We are thrilled to announce the appointment of Dr Kate Chhatwal as Director of Southwark Teaching School Alliance. Here she shares a bit about herself and why she’s excited to be taking up the role in September:
I started my career working in the Department for Education and Skills (as it was then known) on a strategy to improve adult literacy and numeracy. I believed – and still do – that education has the power to transform individuals and societies for the better – not just academically, but personally, socially, creatively and culturally. Having just completed a PhD in education policy, I thought the way to “make a difference” was by thinking great thoughts and writing great strategies at what I imagined was the heart of the education system.
It didn’t take me long to recognise that the real heart of the education system is our classrooms and that teachers, leaders and support staff are the ones who make the real difference. I saw it for myself visiting schools in some of the most deprived communities in England as the senior civil servant responsible for the Labour Government’s flagship National Challenge programme. And research proves it; Eric Hanushek, for example, notes how over the course of a year the best teachers “can get an entire year’s worth of additional learning out of their students compared to those near the bottom [of the quality distribution]”. He and his colleagues also demonstrated the impact of effective headteachers, which is less than the impact of the best teachers, but with benefits for more children.
I am delighted to be taking up post in September as Director of Southwark Teaching School Alliance because I will be working closely with the practitioners who are making the real difference.
For the last three years, I have overseen the design and delivery of senior leadership development programmes at The Future Leaders Trust (TFLT). As Chief Programme Officer, I have been privileged to visit scores of schools and work with hundreds of school leaders, from aspiring assistant heads to multi-academy trust CEOs. They – and my eight years’ experience as a governor and multi-academy trust trustee – have taught me a lot about what makes schools successful and the challenges they face. They also taught me how teachers and leaders can and do develop the knowledge, skills and attributes critical to their success.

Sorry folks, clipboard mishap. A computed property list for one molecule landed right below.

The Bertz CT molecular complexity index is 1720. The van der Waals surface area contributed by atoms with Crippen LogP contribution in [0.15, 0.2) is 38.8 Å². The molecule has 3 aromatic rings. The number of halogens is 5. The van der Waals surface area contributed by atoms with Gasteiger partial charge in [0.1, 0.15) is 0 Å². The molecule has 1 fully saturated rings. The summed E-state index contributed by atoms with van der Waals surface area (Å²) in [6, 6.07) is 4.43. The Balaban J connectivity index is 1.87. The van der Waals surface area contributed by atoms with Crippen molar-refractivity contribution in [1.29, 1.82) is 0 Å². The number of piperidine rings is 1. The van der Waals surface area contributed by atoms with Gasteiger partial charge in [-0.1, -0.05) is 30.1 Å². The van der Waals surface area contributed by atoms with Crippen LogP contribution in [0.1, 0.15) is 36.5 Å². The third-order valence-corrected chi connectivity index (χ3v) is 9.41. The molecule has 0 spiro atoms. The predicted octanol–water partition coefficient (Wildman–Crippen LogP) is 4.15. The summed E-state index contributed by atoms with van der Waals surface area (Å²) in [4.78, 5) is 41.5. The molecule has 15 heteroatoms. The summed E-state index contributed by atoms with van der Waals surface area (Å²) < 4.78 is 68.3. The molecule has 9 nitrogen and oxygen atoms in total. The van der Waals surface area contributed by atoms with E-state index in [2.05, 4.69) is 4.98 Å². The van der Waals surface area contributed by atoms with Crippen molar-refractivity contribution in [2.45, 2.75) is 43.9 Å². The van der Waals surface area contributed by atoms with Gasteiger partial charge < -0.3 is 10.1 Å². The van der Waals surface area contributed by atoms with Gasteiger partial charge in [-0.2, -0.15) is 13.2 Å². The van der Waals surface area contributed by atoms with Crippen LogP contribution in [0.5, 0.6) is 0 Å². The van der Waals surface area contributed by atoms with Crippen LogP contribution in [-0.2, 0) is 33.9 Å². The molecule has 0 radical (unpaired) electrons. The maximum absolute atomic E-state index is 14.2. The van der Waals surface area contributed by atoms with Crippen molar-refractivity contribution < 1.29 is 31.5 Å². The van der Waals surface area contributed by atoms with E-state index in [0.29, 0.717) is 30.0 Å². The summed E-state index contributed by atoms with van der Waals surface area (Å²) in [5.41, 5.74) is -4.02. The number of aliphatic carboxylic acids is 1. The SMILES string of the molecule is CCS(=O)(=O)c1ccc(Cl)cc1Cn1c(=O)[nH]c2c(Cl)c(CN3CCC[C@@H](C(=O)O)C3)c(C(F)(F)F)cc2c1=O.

A core design principle of TFLT’s programmes is that they should provide opportunities for participants to share experience and skills. This is because the deepest adult learning is achieved by teaching others. But that principle also respects the deep professionalism and reflectiveness of teachers and leaders. It is enshrined in teaching schools whose very being is predicated on the assumption that school-based practitioners are capable of generating and sharing the expertise that will enable all schools to improve. Research and evidence are important, but are no longer the sole preserve of academics.
In my role at STSA I am looking forward to working with and drawing on the unique strengths and varied expertise of schools and partners across the borough to achieve better outcomes for Southwark children and young people. I also want to ensure that the evidence and expertise we develop is shared with schools across the country, at the same time ensuring we have access to the very best practice from elsewhere.
The government’s commitment to the school-led system and the role of teaching school alliances within it provide an opportunity for every professional to contribute to system leadership. Let’s seize the opportunity we have to shape the system around us for the benefit of children and young people in Southwark and beyond.